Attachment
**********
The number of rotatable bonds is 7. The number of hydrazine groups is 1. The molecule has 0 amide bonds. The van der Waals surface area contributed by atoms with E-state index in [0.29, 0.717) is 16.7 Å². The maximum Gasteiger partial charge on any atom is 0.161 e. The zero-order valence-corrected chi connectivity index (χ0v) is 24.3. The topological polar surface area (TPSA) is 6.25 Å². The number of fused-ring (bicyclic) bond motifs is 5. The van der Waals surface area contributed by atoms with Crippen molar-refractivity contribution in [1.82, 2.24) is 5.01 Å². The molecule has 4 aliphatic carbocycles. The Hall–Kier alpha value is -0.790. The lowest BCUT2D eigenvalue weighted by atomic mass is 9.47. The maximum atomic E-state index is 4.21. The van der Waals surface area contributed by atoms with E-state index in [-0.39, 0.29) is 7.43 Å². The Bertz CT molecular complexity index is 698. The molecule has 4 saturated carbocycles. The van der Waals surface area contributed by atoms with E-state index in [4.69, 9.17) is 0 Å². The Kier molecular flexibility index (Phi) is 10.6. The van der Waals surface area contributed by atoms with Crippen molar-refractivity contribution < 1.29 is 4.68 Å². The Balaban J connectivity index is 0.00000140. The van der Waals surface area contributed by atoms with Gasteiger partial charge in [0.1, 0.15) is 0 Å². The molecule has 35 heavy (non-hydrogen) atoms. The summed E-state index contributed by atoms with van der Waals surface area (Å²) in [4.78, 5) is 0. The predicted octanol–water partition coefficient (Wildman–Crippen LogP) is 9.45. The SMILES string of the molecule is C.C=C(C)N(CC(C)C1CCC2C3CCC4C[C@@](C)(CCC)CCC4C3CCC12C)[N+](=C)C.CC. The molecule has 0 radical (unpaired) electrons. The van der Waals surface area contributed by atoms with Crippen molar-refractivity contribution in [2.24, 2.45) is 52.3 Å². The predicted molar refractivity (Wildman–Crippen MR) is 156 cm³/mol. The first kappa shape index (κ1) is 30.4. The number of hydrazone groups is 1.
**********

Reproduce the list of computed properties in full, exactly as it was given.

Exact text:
The number of rotatable bonds is 7. The number of hydrazine groups is 1. The molecule has 0 amide bonds. The van der Waals surface area contributed by atoms with E-state index in [0.29, 0.717) is 16.7 Å². The maximum Gasteiger partial charge on any atom is 0.161 e. The zero-order valence-corrected chi connectivity index (χ0v) is 24.3. The topological polar surface area (TPSA) is 6.25 Å². The number of fused-ring (bicyclic) bond motifs is 5. The van der Waals surface area contributed by atoms with Crippen molar-refractivity contribution in [1.82, 2.24) is 5.01 Å². The molecule has 4 aliphatic carbocycles. The Hall–Kier alpha value is -0.790. The lowest BCUT2D eigenvalue weighted by atomic mass is 9.47. The maximum atomic E-state index is 4.21. The van der Waals surface area contributed by atoms with E-state index in [-0.39, 0.29) is 7.43 Å². The Bertz CT molecular complexity index is 698. The molecule has 4 saturated carbocycles. The van der Waals surface area contributed by atoms with E-state index in [4.69, 9.17) is 0 Å². The Kier molecular flexibility index (Phi) is 10.6. The van der Waals surface area contributed by atoms with Crippen molar-refractivity contribution < 1.29 is 4.68 Å². The Balaban J connectivity index is 0.00000140. The van der Waals surface area contributed by atoms with Gasteiger partial charge in [0.1, 0.15) is 0 Å². The molecule has 35 heavy (non-hydrogen) atoms. The summed E-state index contributed by atoms with van der Waals surface area (Å²) in [4.78, 5) is 0. The predicted octanol–water partition coefficient (Wildman–Crippen LogP) is 9.45. The SMILES string of the molecule is C.C=C(C)N(CC(C)C1CCC2C3CCC4C[C@@](C)(CCC)CCC4C3CCC12C)[N+](=C)C.CC. The molecule has 0 radical (unpaired) electrons. The van der Waals surface area contributed by atoms with Crippen molar-refractivity contribution in [2.24, 2.45) is 52.3 Å². The predicted molar refractivity (Wildman–Crippen MR) is 156 cm³/mol. The first kappa shape index (κ1) is 30.4. The number of hydrazone groups is 1.